In Worcester city last year, 414 abandoned cars were dealt with by the local council, so the issue affects areas that are perceived to be nice and middle-class and middle England, as well as more challenging areas. Therefore, I was dismayed to read a month or so ago that the local Conservative ruling group on the city council decided that dealing with abandoned vehicles was not a priority area for action. The Conservatives are trying to put over a party political argument in their motion, but it is one that my constituents will fail to understand.
Nuisance parking is not a recent phenomenon but it is a growing problem. For example, it is dangerous to sell cars on busy highways such as the London road going in and out of Worcester, and cars parked on the grass verges of streets such as Windermere drive are an eyesore. They reduce and devalue the amenities of the land in that area.
Litter cleaning notices will be a much welcomed, more flexible approach. We can start to enforce more responsible behaviour, so that wider communities are not disadvantaged by irresponsible individuals. I have walked Teme road and Avon road with the chief executive of the city council. Those areas are a disgrace and certain individuals are letting down the neighbourhood. Although one-off measures such as bulk waste or refuse collection are used to make an immediate clear-up, within a few months the area goes back to its normal state because there is no regular enforcement.
That is why I welcome the fixed penalty notice scheme and the different treatments that the council can apply. If the litter and waste are seen to be detrimental to the amenity of the locality, the local authority can take action, rather than having to wait to see whether an environmental health hazard is posed by all that litter and waste. The work of good local councillors such as Geoff Williams and Roger Berry in those areas can be supported by the Bill.
On graffiti, Worcester city has had the benefit for a number of years of a local benefactor, Mr. Cecil Duckworth and the services of his Duckworth Trust in helping to clean up the city and to rid it of graffiti. He is particularly keen to see graffiti dealt with and the problems caused by chewing gum highlighted because those are the two main problems that his group of workers has been working on. He was surprised, as I was, at Liberal Democrat opposition to provisions in the Anti-social Behaviour Act 2003 to restrict the sale of spray paints to those aged under 16. It is rewarding to see the Liberal Democrats' conversion on that matter, which I believe is what we heard this evening. I welcome the pressure that will be put on local authorities to ensure that the Anti-social Behaviour Act provisions on spray paint sales are enforced.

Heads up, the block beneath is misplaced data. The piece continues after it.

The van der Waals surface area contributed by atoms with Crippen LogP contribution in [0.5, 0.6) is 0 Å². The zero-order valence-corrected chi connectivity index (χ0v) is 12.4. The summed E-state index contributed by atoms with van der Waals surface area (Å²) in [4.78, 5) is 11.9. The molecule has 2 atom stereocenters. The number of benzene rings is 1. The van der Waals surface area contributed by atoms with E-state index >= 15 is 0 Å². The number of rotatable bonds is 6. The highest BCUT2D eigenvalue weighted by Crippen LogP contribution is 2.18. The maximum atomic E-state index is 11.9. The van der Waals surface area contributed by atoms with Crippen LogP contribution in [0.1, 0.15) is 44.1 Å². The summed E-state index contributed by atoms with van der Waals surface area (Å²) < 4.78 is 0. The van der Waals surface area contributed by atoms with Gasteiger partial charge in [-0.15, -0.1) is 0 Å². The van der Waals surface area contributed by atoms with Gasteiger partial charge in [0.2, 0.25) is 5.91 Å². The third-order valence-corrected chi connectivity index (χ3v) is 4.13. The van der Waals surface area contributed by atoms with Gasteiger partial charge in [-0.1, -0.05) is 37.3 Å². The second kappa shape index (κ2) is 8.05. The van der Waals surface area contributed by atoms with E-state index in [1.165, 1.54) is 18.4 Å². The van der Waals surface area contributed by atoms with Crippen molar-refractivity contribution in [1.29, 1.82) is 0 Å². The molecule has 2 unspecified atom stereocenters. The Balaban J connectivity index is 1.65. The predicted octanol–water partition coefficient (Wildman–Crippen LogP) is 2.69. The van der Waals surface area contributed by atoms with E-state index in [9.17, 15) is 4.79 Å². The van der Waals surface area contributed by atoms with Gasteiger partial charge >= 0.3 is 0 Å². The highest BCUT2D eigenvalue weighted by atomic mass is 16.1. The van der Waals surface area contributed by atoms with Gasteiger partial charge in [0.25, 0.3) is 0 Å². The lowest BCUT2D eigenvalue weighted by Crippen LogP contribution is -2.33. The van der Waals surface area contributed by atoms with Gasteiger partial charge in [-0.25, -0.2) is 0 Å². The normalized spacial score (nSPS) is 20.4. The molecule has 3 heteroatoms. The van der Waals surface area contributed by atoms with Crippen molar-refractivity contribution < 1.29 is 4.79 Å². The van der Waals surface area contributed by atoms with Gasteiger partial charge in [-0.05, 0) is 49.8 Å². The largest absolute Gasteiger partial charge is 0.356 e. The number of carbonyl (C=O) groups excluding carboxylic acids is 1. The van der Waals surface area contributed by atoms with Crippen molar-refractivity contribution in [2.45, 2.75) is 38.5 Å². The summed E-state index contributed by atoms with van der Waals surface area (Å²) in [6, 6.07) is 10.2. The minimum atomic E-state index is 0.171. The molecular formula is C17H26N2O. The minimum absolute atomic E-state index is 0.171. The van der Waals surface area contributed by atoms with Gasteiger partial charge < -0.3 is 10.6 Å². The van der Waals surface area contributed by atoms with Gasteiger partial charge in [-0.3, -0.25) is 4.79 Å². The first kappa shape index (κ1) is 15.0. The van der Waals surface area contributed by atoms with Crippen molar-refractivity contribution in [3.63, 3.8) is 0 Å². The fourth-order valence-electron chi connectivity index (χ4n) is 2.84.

On the issue of future changes to local government structure, the Minister needs to be aware of changes that will increasingly need to be made to introduce more local community involvement. In Worcester, we have a two-tier local government structure, which has become increasingly outdated and needs to be changed, but the move to a unitary authority would create a larger local authority body responsible for the enforcement of many of the matters that are raised in the Bill. Therefore, I ask the Minister to consider, as the Bill makes progress, how powers can be delegated to the equivalent of parish and town councils in urban areas or to local area forums.
In summary, I welcome the measures, which are long overdue. I believe that they will help local government to reconnect with local communities, so that my constituents no longer hear the excuse that legislation does not allow local government officers to deal with the problems that they see day in, day out.